SEO is sometimes used interchangeably with SEM, for Search Engine Marketing. 

SEO concerns organic website traffic—people who find your site through Google searches. SEM, by contrast, deals with paid website traffic—designing and placing online ads targeting specific audiences based on their search histories. While SEO and SEM are technically different things, many employers will expect you to do both.

Which academics and PhDs might enjoy research careers in SEO? Well, the interesting thing about careers in SEO is that they blend quantitative literacy and creative writing skills.

There’s a fair bit of number-crunching involved in studying website analytics and keyword trends. Following the keyword research, you then must write quality web content incorporating those keywords in a natural, readable way.

If you’re interested in getting some hands on practice with SEO, start a blog! Build a basic website and practice optimizing pages for target keywords. Use Google Analytics or SEMrush to track its performance.

SEO and content writing careers are closely related. For more details, check out our post on writing careers for PhDs.

What job titles to look for:

  • SEO specialist
  • Digital marketing specialist
  • SEM & SEO lead
  • Content strategist
  • Web content developer

4. Research Administration & Development

Research administration and development is the job of procuring funds, developing strategies, and building professional relationships that enable researchers to do their work.

Research administrators work at universities, corporations, government agencies, and anywhere else research is done.

So, basically, like a researcher’s wingman?

Well, kinda.

As you might guess, fundraising makes up a huge part of research administration and development. Research administrators identify funding sources, help procure funds, and manage every stage of the funding cycle.

However, this particular research career involve far more than mere fundraising. Here is a rundown of typical research administration and development responsibilities alongside plain-English, jargon-free translations:

  • Strategic research advancement: Figuring out what research needs to be done and convincing the boss to greenlight it. This also involves forging partnerships with other entities that might be interested in supporting your organization’s research plans. Whenever universities successfully collaborate on a single scientific research project, you have research administrators to thank!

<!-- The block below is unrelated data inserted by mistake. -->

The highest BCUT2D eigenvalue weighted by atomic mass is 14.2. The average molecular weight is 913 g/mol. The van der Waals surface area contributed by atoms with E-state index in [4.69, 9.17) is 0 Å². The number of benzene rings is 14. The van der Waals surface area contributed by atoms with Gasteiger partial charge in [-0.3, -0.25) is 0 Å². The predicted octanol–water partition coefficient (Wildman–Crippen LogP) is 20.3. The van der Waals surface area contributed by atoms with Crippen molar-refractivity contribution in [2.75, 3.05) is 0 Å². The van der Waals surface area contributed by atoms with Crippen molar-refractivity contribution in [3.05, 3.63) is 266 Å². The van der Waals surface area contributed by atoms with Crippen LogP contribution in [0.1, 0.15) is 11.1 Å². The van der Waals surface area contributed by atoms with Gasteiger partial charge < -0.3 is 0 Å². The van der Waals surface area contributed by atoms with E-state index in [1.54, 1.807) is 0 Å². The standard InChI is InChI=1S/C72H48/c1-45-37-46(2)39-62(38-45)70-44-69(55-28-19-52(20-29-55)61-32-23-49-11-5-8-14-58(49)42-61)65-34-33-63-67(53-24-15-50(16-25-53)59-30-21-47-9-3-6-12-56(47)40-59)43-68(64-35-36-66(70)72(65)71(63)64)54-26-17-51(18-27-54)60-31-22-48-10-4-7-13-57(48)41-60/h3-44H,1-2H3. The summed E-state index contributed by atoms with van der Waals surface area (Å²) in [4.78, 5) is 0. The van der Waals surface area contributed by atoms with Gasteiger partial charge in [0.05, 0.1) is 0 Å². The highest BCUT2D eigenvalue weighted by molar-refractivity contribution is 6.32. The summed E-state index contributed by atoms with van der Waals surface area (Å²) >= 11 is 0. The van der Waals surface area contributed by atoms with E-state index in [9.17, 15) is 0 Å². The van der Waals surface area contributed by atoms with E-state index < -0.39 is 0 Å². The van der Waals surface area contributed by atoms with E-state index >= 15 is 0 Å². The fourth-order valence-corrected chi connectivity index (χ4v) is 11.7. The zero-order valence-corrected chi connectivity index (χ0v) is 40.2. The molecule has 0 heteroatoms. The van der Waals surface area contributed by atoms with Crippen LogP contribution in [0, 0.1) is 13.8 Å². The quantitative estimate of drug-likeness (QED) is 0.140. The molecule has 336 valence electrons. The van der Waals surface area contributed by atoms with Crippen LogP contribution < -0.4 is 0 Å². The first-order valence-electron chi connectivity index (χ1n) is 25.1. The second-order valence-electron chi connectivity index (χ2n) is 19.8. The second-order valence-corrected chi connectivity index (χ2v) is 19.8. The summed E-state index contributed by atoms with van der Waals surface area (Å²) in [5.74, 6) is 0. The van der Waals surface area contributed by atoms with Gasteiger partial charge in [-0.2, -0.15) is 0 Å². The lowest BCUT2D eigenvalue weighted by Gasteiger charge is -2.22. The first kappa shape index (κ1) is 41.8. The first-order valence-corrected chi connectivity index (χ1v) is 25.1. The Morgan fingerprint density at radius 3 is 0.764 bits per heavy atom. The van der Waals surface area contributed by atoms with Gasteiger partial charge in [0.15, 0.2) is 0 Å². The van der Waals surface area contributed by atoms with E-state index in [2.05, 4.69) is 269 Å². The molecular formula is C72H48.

• Research communication: Managing the marketing aspect of research, from annual reports and magazines to web content, promotional videos, etc. As a research administrator, your job is to make the research visible to the public. God knows the researchers themselves aren’t going to do it!
  • Enhancement of collaboration: Or, in layman’s terms, people-wrangling. This means getting all the researchers and collaborators to play nice together. You coordinate various research groups, facilitate interdisciplinary collaboration, organize symposia, and so forth.

As with operations research, research administration is very much a problem-solving type of research career. You’re not hired to do one specific thing. You’re hired to figure out what to do, and then do whatever it takes to achieve your goals.

What job titles to look for:

  • Research administrator
  • Research and development manager
  • Project manager
  • Research coordinator


No matter your interests and aptitudes, there’s a wide variety of research-focused jobs beyond the confines of your PhD program and academic field of study.

One shared trait among all these research careers is a heavy emphasis on problem solving. You’re not hired to do a single task. You’re hired to figure out what to do, and handle the myriad, ever-shifting responsibilities accomplishing those goals requires.

That’s the name of the game with research careers. They’re complex. They’re constantly changing. That’s why we like them.

Finally, if you’re wondering how to actually make the leap from academia to a gainful non-academic research job, please check out our recent posts on working in industry and PhD career opportunities in the private sector.